Friday, June 15, 2007

Clean up your act.

I've only just noticed how many magazines I have around the house with covers advertising articles like "Tips for Spring Cleaning" or "Quick Cleaning Tricks." I'm not talking about Better Homes and Gardens or Martha Stewart Living magazines--I'm talking about magazines aimed at the young women's demographic (like Domino and Blueprint).

I'm really concerned about this apparent push toward a new domesticity. Am I the only person not wondering how to better clean something? Or more succinctly, am I the only one asking, "Who cares?"

Now, I've done my time with the sociology of housework and the second shift. When Muffin Uptown was small and ate everything that didn't run faster than she could crawl, I was very conscientious about the condition of the floors. One really could eat off them, and often did. But now? The only time I can work up an I-care about what's on my floor is if I've just dropped an earring back or a hormone pill. My nonchalance about the floors' cleanliness has increased as my ability to see said floors has decreased.

To my mind, if you no longer have an impressionable young person for whom you need to set an example, it's perfectly okay not to think too much about getting the house clean. As long as Oprah doesn't show up at my door with two snobby British cleaning experts, I'm fine with a little dust. (And actually, I'm okay with the snobby cleaning experts, too; it's having my slovenliness featured on ABC with which I have a problem).

If this is a new idea for you, or if you are the newly liberated parent of a slovenly teenager who has finally left for college, you may need some tips to get you started on your new lifestyle. So, in place of "How to Get Your House Spic and Span in Only 16 Hours," I offer the following set of suggestions:

1. Don't bring crap into the house that you will have to clean, dust, polish, vacuum, steam, fold, iron, or otherwise touch in any way.

2. Never buy anything with slats or louvers. I am amazed at the number of people who can't seem to remember to pluck the stray hair from that small section of skin between their eyebrows, but who feel up to the challenge of cleaning between the slats of a houseful of miniblinds.

3. Cooking is for everybody (else). I once went for a year and a half without cooking anything on top of the stove, because my kitchen had a black glass cook-top. While all the kitchen appliance propaganda experts were busily perpetuating the myth that such cooktops were easy to clean--they never mentioned that all you had to do was look at one while thinking about what you were going to cook for supper to render it in need of cleaning. Very, very clever, I say.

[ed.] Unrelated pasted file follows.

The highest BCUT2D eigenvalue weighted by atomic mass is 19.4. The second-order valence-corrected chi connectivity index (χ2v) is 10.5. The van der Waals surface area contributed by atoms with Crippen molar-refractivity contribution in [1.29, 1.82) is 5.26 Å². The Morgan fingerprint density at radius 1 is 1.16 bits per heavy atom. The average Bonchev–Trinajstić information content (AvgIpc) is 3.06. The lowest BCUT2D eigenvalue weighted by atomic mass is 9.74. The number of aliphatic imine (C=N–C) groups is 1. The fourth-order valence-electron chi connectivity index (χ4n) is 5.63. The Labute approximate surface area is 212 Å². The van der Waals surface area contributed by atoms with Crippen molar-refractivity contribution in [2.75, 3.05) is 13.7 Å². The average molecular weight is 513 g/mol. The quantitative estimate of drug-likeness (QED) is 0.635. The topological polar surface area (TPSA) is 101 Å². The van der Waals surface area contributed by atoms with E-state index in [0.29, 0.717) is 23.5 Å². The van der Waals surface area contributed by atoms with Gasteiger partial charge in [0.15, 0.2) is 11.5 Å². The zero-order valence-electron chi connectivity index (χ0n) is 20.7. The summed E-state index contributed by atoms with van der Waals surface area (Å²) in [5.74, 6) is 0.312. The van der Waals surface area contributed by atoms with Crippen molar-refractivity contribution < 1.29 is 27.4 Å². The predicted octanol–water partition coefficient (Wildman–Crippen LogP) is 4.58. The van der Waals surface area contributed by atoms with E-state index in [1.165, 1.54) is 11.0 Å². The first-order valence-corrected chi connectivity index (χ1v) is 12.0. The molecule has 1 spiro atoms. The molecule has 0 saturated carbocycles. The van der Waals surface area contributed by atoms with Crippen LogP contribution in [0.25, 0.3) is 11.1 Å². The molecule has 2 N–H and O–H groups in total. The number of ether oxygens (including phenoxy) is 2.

4. On a related note, eat all your meals over the sink. This small tip will save you hundreds of hours in clean-up time and thousands of dollars. No dishes to wash, no fancy linen napkins to launder and iron--and--you can leave that skirt pattern you've been trying to cut out on the dining room table until you're good and ready to finish it.

5. Eschew horizontal surfaces. If you really must have such surfaces, pile them high with books and CDs, sprinkled with an occasional handwritten note on which the word motif appears. This will in no way hide the dust and stray pet hair, but will suggest to your visitors that you are too busy enriching your mind to think about something as mundane as cleaning house.

And that's it really. Now, you'll have a little bit of extra time to actually read some of the magazines you have lying all around your house. That may be a problem, too, though--if you really do fall within that 18-34 demographic. Because I'm fairly certain that the only magazine I've seen lately that didn't have a cleaning tip touted on the cover was the one published by AARP.

4 comments:

Anonymous said...

and, tip # 432: Leave your salt and pepper shaker in the living room. Saves steps and clean up when you over shoot your food.

You always deny telling me this but we both know you did it.

Deb, I love your writing. I love it as much as "This American Life".

Anonymous said...

As a matter of fact, a recent AARP had an article on how to help your parents with the final housecleaning before they move to assisted living. Even getting older doesn't get you away from the "must get clean" mantra.

Jane who? said...

Well, maybe that's not such a terrible idea. I like the notion that MU will have to help clean up the mess I made AFTER she moved out...
MJ

Livia said...

You write very well.